Thank goodness for virtual tastings in Wine Country. As the pandemic timeline stretches out further—slowly and easily approaching the one-year mark—life and commerce must continue, and that certainly includes tasting world-class varietals within this wonderful region.
Without my virtual visit to Aperture Cellars in Healdsburg, for example, I’d know far less about the artistry of winemaker Jesse Katz and his new, hip and architecturally-intriguing tasting room.
While enjoying the winery’s Soil Series virtual tasting flight (which came with a virtual tour), hosted by Lauryn Mitrovich, director of hospitality, it became clear that Katz has a long-term vision for his winery, established in 2009 in the Russian River Valley. Katz adores varietals from the famous Bordeaux region in France, and he sought a cool climate for his own creations to thrive in, utilizing what he considers an exceptional winemaking advantage within Sonoma County: Old-world elegance with new-world fruit.
First, some more background on Katz. He was the first winemaker recognized on Forbes’ 30 Under 30 list, and he’s also a Wine Enthusiast 40 Under 40 tastemaker. Not to be outdone, Wine Spectator lists Katz on its Rising Star list. His love for wine started as an even younger man, when he traveled the globe with his father, the world-renowned photographer, Andy Katz.
Notably, they spent time in Bordeaux, rubbing elbows with famed French winemaker Oliver Leflaive and his family and exploring the wine cellar at Château Cheval Blanc, among other adventures. He went on to further hone his craft at Château Pétrus in Bordeaux, Screaming Eagle in Napa and Argentina’s Bodega Noemia, among other world-class wineries.
For his Soil Series, Katz created a set of blends and single-origin wines crafted for their specific soil types, whether the winegrapes are grown on Aperture’s 40-acre estate, which boasts 32 acres of fruit, or elsewhere.
To start, Mitrovich tells me about Aperture’s Chenin Blanc as I pour myself a sip. Katz started making this varietal in 2017 when his friend Dave Query, the accomplished Colorado restaurateur, needed an aromatic white wine. Chenin Blanc grapes are rare in Wine Country, so Katz creates this vintage with fruit from Clarksburg. A pleasant aroma of apple is evident right away, and Katz’s choice to age half of this wine in once-used French Oak results in a splendidly weighted texture.
Next, I uncork a bottle of Aperture’s Sauvignon Blanc. Mitrovich explains that when in France, Katz fell in love with Bordeaux Blanc, and that’s what he tries to emulate with this wine. To do so, 2 percent of this vintage is composed of Sémillon winegrapes. Combined with Sauvignon Blanc grapes from Dry Stack Vineyard and barrel fermentation (including a portion of custom vessels composed of Acadia wood, which adds a bit of spice) Katz recreates an old world classic. On the nose, it’s pleasantly floral, and it tastes of tropical citrus. It’s not overly sharp or acidic, however, due to the Katz’s techniques, which add softness to the finish.
For varietal No. 3, I pour from a bottle of Aperture’s Bordeaux Red Blend. “This is a deliberate wine,” Mitrovich says. “We source specific blocks within specific soil types.” Katz’s effort pays off handsomely. This is a fabulous drink, bursting with red-fruit flavor and anchored by a delicate, plush texture. A fair amount of Malbec and Merlot, at 22 and 33 percent, respectively, make this a sip to remember.
For our final taste, I try the varietal that started it all at Aperture: the Cabernet Sauvignon. In the glass, its color is a lovely, dark purple, and its aroma is quite complex, with perhaps a hint of tobacco. After a taste, life definitely simplifies. This Cab is powerful but approachable, with a silky texture that pleasantly lingers on the palate. “We’re trying to highlight the elegance and softness that Sonoma County can showcase,” says Mitrovich. “What Jesse cares about with any wine he’s making is that it’s texturally beautiful.” Remarkably, each taste on this flight meets and exceeds that ideal.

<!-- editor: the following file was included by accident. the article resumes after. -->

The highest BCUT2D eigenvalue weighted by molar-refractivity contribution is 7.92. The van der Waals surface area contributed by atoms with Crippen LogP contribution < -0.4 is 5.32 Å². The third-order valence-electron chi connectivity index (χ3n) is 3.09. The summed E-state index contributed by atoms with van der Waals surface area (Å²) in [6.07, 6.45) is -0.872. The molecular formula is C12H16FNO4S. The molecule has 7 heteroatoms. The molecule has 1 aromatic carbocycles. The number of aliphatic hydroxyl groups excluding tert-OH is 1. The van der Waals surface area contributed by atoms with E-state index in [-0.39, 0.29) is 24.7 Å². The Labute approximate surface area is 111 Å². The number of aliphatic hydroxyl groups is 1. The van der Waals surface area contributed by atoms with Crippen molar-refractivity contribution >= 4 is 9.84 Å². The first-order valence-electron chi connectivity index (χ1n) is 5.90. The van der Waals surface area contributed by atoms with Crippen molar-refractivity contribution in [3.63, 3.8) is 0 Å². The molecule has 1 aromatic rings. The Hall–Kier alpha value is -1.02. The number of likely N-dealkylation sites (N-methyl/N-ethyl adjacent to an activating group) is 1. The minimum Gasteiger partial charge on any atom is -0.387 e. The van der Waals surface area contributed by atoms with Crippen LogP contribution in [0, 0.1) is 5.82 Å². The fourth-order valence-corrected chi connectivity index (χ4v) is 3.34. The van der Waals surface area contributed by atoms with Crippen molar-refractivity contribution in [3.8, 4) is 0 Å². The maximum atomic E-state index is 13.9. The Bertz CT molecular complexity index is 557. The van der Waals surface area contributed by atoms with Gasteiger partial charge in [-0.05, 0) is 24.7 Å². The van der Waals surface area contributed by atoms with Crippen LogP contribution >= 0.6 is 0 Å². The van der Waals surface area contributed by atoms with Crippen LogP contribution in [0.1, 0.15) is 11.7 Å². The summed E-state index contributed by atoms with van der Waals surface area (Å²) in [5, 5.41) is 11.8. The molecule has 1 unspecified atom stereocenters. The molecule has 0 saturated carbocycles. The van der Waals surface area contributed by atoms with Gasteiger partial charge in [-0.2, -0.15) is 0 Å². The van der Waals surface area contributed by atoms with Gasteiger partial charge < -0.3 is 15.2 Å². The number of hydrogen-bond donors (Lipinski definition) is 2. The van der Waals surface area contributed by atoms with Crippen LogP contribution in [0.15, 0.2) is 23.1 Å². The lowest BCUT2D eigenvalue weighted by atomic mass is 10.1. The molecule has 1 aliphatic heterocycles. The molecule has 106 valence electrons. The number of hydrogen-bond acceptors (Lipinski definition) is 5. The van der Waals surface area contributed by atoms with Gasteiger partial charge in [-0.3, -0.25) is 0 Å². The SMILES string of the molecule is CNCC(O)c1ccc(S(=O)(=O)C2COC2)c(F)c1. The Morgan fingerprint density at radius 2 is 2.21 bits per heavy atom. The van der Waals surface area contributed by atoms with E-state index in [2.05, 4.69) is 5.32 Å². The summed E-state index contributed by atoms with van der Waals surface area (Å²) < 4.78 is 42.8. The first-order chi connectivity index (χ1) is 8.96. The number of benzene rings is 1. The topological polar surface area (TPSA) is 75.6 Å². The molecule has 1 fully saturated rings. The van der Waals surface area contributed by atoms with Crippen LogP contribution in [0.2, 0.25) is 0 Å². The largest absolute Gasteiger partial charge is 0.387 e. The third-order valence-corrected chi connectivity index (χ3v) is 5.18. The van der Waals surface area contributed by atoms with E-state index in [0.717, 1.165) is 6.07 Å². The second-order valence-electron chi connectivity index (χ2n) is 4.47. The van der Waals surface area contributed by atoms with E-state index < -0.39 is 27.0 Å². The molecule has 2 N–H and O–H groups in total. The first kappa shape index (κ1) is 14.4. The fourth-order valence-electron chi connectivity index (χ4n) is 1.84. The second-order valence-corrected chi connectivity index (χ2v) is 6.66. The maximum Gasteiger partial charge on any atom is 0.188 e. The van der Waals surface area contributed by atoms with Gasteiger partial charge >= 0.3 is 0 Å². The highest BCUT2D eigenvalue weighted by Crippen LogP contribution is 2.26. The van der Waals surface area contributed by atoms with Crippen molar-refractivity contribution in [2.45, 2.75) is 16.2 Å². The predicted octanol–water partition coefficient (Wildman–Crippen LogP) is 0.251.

Thanks to his experience, talent, technique and vision, Katz has brought a bit of the Bordeaux region with him to Sonoma County. And he’s just getting started—creating his wine within a cool climate usually reserved for Pinot Noir. “This isn’t a two- to three-year investment,” Mitrovich says. “This is a 20- to 30-year investment, planting Cabernet, Malbec, Merlot, in a Russian River Valley site.”
And thank goodness for that, as well. Because eventually, this pandemic will end, and when it does, Aperture Cellars’ modern, hip, sensuous tasting room will be waiting, as will Katz’s elegant, new-world representations of the old world he fell in love with during his formative years. Luckily, we don’t have to wait to try his creations, as life carries on in Wine Country with all the beauty and enjoyment we can muster.
Did You Know? Aperture Cellars’ name pays homage to winemaker Jesse Katz’s father, photographer Andy Katz—an aperture is the variable opening which lets light pass through a camera lens. Each wine label features the elder Katz’s artwork, in addition to Jesse’s artistry within. Furthermore, the winery’s new tasting room, designed by architect Juancarlos Fernandez, is shaped like an aperture, and the ceiling is reminiscent of the winery’s aperture logo, allowing light to pass through to the interior. On the tasting bar, which is painted in white, as are the walls of the room that feature Katz’s photos, you’ll find more art—composed of an uprooted, 100-plus year old vine taken from the estate, which has been utilized as a vineyard since 1912.
Hours: Thursday—Monday for virtual tastings and curbside pickup
Without restrictions: Thursday—Monday 10 a.m. to 3:30 p.m.
Tasting Fee: Complimentary with Virtual Tasting Flight purchase
Wines Offered: Soil Series: 2019 Barrel-Fermented Chenin Blanc, 2019 Barrel-Fermented Sauvignon Blanc, 2018 Bordeaux Red Blend, 2018 Cabernet Sauvignon